Frequently Asked Questions

What is Chinese Medicine?
Chinese Medicine (also known as traditional Chinese or Oriental medicine) is a comprehensive medical system that has been treating disease and illness naturally and effectively for over 3000 years. It addresses not only your physical symptoms, but also seeks to find the root cause of illness by exploring the relationship of environment, diet, exercise and emotions to your physical health and well-being. Treatment can include acupuncture, herbs, bodywork, nutrition and exercise based on traditional eastern principles of balance and synergy in the body. These therapies work to enhance the flow of vital energy inherent within all living things, encouraging the body to heal itself and function optimally.  The larger goal of Chinese Medicine is to prevent illness and improve the quality of life long-term.

How does Acupuncture work?
The general theory of acupuncture, at a very basic level, is that every living being possesses a universal life energy called Qi (pronounced “chee”). This energy circulates throughout the body along pathways, or channels called meridians. Meridians connect to specific internal organs in the body and provide balance, regulation, and coordination of body processes. Pain and illness result when the flow of Qi through the body is disrupted or blocked, and this can be caused by many things, including pathogens, trauma, injuries, medication, as well as lifestyle factors such as overwork, poor diet, emotions, lack of rest and stress.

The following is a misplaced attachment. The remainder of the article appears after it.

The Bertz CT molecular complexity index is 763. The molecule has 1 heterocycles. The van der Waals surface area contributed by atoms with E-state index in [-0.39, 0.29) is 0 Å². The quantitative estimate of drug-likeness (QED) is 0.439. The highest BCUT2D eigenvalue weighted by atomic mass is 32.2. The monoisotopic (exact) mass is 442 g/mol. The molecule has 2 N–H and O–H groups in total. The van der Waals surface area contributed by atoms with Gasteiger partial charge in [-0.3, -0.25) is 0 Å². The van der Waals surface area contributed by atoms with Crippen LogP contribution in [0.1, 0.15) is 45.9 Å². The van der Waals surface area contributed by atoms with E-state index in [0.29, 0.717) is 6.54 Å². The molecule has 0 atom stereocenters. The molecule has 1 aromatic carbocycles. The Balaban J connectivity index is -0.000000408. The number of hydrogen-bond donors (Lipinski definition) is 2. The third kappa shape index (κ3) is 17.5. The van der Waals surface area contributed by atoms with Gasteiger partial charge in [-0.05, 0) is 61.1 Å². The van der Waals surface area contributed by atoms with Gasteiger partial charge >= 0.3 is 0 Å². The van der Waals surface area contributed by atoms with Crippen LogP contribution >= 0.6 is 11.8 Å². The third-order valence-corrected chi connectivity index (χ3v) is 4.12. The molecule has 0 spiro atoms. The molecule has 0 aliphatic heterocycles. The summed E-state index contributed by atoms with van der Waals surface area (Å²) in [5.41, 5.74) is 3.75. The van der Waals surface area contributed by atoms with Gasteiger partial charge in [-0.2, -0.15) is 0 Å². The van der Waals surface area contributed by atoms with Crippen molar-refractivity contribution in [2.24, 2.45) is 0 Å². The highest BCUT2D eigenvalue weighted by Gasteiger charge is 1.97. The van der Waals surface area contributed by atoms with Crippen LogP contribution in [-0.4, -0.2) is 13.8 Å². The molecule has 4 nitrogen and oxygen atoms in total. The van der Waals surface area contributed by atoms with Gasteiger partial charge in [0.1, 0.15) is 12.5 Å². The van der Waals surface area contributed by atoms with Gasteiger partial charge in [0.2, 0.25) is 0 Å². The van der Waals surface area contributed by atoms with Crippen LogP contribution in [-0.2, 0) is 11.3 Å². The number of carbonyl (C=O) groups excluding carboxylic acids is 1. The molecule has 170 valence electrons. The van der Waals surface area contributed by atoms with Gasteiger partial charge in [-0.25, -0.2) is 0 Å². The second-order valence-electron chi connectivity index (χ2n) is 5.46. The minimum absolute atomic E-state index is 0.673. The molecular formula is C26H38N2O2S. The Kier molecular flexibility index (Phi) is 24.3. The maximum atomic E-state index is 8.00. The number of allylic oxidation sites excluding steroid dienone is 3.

Meridians come to the surface of the skin at specific points on the body called acu-points. Scientific research has discovered that these points display a variety of unique bioelectric properties and stimulation with needles, heat or finger pressure can help to adjust the body’s energy flow, triggering the immune system and pain regulating mechanisms. In other words, acupuncture assists the body in healing itself.

In Western medical theory, acupuncture appears to work by stimulating parts of the brain and body to release natural biomolecules such as neurotransmitters, vasodilators, and hormones. The exact mechanisms that bring this about are not completely understood, but the effects are measurable and documented.

For example, studies have shown that using acupuncture to induce labor reduces the active (painful) phase of labor by an average of 3.6 hours


  • Strengthens immunity against disease
  • Regulates hormones
  • Improves circulation
  • Resolves pain
  • Speeds healing following injury or surgical procedures
  • Promotes relaxation
  • Treats emotional issues
  • Encourages a feeling of well-being

Does Acupuncture Hurt?
Everyone experiences acupuncture differently, but most find it to be extremely calming and revitalizing. Acupuncture is nothing like receiving a shot or injection. The needles I use are less than the diameter of a human hair, resulting in very little discomfort when inserted.   The needles you’re used to?  Those hypodermic ones you get at the doctor’s office?  You could stuff 6-8 acupuncture needles into the shaft one of those needles.  Many patients become very relaxed and fall into a restorative sleep during their treatment.

If you prefer, I may be able to use alternatives to needles, such as acupressure, magnetic cupping therapy, or herbs to help your condition.

Is Acupuncture Safe?
Yes, when performed by a competently trained, licensed professional, acupuncture is extremely safe. Each point on the body is first swabbed with an alcohol-soaked cotton ball to clean dirt and oil from the skin prior to inserting needles. All acupuncturists in Wisconsin are required to use individually packaged, sterile, single-use disposable needles so there is virtually no chance of infection or contagion. Every licensed acupuncturist also receives extensive training in anatomy so they avoid inserting a needle in a place that can cause damage.